How do you feel?  It is my hope that you feel like you great about what you have done but if you have not, the beauty of my question is that it isn’t real!  You do have tomorrow and the next day, month, year, decade depending on where you are in your career.  Take advantage of the moment and seize the opportunity.  One thing that the Innovators Mindset has shown me it is never too late.  Forget about what do not do well and focus on your strengths as an educator and design ways to impact students everyday.

“When we build on our strengths and daily successes-instead of focusing on failures-we simply learn more.” – Tom Rath

Take what you have learned (in this book, career, recent PD, whatever) and apply it.  Don’t get stuck in a holding pattern where you are worried about how taking risks will impact your students.  Kids are resilient, more resilient than adults in many ways.  Explain to them your vision, dreams, and why you are doing what you are doing and if solid relationships are established, they will stand by you.  If you have not established solid relationships then use your willingness to try new things to build them!

Take advantage of today, teach with no regrets, and mold the future into one with life-long learners who are empowered, innovative, and ready to take on the world.

The #1 Leadership Trait

Great leaders see the value in relationships, innovation, taking risks, supporting others, accountability, honesty, communication, the list goes on.   These traits can be debated over and over again but when you look at each trait, I feel that there is a larger trait that connects them all, humility.

“Humility is the number 1 trait that all leaders should strive to achieve.”

Think of a leader that you work(ed) with that was humble.  Answer these questions about that person (I’ll do the same):

  1. Were they trustworthy? (Me-yes)
  2. Were they good at building relationships? (Me-yes)
  3. Were they empathetic? (Me-yes)
  4. Were they open to others opinions? (Me-yes)
  5. Were they able to reflect? (Me-yes)
  6. Were they micro-managers? (Me-no)

This is an ideal leader!  If one is humble; they are empathetic, honest, and open-minded while also able to reflect, let people do their jobs, and accept ambiguity.  Who doesn’t want to work for a humble leader who:

  • Supports you in taking risks
  • Trusts your judgement
  • Accepts when you make mistakes
  • Admits when they make mistates
  • Listens and shows empathy
  • Encourages you to grow
  • Inspires you through modeling all of these

Not me!  Give me a leader who is humble all day because I know that they are that and more!

 

 

Paradigm Shift: Learner-Centered Paradigm & Networked Age

Education Reimagined is discussing a new paradigm shift in education to a learner-centered paradigm.  “personalized” here means that you co-create learning pathways with the child sitting in front of you while you value their interests, passions, culture, etc.  It is the shift from school-centric to learner centric.  Empowerment feeds engagement and what better way than to give your students a TRUE voice.  If we can get our kids to own what they are doing in the classroom then they will feel empowered and that will automatically engage them.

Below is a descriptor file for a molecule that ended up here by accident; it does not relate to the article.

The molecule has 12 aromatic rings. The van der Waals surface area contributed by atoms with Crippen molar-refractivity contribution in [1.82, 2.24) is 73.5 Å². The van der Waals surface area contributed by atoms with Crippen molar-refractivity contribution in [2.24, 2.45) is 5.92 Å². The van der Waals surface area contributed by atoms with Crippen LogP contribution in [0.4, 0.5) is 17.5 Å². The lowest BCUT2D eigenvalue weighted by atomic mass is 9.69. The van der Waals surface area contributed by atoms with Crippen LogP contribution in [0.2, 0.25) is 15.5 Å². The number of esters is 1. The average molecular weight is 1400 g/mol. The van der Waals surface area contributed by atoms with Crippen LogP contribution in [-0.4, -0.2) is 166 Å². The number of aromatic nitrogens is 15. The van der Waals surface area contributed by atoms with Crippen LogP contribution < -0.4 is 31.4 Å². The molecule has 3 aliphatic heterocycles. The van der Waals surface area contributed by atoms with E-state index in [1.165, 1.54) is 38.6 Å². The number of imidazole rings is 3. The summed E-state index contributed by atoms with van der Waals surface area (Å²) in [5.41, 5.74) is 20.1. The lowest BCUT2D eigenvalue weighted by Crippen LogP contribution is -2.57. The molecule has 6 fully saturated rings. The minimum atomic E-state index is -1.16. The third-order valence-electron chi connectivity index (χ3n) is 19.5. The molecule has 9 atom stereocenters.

Amber Teamann discusses here (42 min in) “Tylepher”.  Tyler and Christopher were student advocates for her that were always ready to try new things and even teach other kids.   The beauty of this is that these 2 students where 100% empowered by Amber and her willingness to let them help.  Innovation takes time, effort, and relationships so empower your students with choices that will aid you in making your innovation dreams a reality.  If only a couple of kids buy in the first time, don’t be discouraged, 4-5 will the next.  If you look at each stage as your floor then the sky is the limit!

P.S. Don’t forget to share & look for feedback!

Featured image is borrowed from Education Reimagined

 

Competitive Collaboration: Breaking the Culture of “NO”

Anyone out there hate to lose like me!?  My grandmother shows no mercy in her card game! 500 rummy, Skip Bo, Mexican Train, Go Fish, doesn’t matter!  I find myself in the same loop with my girls while we play games but I have thrown a game here and there!  (Maybe!)  I feel that it is healthy for people to learn how to deal with disappointment while also fostering a healthy desire to win.  It brings out the best in us when our goal is to strive for excellence.  As an adult, it isn’t always about “winning” but rather being the best I can be.

Teacher efficacy is crucial to their success and the success of their students.  I LOVE the idea of competitive collaboration!  What better way to learn, become stronger, while also help others!?  Not only will be become better educators but we will also become better people/employees under this model.  Fear will slowly disappear, relationships will be built, fear will be replaced with trust, and then turn to confidence as you foster a “culture of yes.  Everyone will have a voice, chance to share, and in the end, there are no “winners” because we all WIN!